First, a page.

Wichita Linemen, Part One
:: Tom Jones - Wichita Lineman ::
:: The Heartaches -Wichita Lineman ::
:: Enoch Light & The Brass Menagarie - Wichita Lineman ::
The Record Robot has proven time and time again that you can never post too many versions of Wichita Lineman. The Jimmy Webb composition, originally a huge hit for Glen Campbell in 1968, is one of those songs that simply had to be covered by every recording artist of the day who basically didn't write their own material. So, while the likes of The Beatles and Burt Bacharach no doubt admired the song-craft, their job was to accept the challenge presented by the existence of this song, and try to write something equal or better. For the Jack Joneses and Eddy Arnolds of the world though, the pressure to put their individual stamp on the song was great, but more often than not any given singer found it to be a tough nut to crack.
So, while it was a great challenge for male vocalists (girl singers didn't touch it. What were they supposed to do? "Wichita Lineperson"?), instrumental arrangers had a field day with it.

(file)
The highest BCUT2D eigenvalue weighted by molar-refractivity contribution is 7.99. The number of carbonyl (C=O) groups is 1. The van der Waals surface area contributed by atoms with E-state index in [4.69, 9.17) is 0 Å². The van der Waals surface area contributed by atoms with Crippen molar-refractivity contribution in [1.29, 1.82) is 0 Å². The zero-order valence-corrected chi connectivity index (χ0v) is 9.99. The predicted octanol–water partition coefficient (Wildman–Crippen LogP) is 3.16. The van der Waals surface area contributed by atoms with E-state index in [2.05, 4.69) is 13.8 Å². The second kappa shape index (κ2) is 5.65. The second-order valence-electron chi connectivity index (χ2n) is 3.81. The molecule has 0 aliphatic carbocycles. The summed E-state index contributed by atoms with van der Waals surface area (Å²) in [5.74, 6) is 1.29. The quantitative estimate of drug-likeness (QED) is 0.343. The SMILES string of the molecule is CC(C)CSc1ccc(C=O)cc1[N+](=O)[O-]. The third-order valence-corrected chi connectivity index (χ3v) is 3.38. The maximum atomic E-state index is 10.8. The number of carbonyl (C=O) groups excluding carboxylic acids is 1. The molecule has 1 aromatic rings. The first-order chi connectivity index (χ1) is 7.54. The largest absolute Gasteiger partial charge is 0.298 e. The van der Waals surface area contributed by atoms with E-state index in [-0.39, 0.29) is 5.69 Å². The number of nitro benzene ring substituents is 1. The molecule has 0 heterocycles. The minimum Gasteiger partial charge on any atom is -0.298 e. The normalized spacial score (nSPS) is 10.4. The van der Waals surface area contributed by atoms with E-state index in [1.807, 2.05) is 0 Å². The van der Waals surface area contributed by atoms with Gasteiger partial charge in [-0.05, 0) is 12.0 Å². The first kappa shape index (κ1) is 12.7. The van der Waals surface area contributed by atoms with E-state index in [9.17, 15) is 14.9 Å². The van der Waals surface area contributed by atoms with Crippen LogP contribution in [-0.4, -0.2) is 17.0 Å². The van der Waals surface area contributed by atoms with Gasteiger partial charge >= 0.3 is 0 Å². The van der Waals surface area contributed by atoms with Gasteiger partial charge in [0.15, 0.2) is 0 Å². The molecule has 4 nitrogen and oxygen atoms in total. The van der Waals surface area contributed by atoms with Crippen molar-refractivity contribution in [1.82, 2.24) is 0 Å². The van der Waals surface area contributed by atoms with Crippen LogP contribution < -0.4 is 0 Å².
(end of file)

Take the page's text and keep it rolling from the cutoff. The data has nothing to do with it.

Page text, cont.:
Tom Jones didn't have a problem with the material. He simply applied liberal doses of female melting bravado, mixed with a somewhat subtle delivery. Overall, the arrangement is not unusual (sorry), and sticks to the Glen Campbell standard.
The Heartaches were Dottie West's backup band, but as soon as they were given the opportunity to make an album of instrumental renditions of their favorite country songs, WL was at the top of their list (and was the inspiration for the title of the album, "Wichita Lineman and Other Country Hits"). You gotta dig that plaintive pedal steel, along with vibes, vibrato guitar, and harpsichord!
Enoch Light treats the material with his usual flair, exploiting nearly all of it's sonic possibilities with a brassy arrangement. Fans of FM "background music" were no doubt thrilled and probably asked themselves, "Isn't this a country song?". Of course the answer is no, but we won't tell them.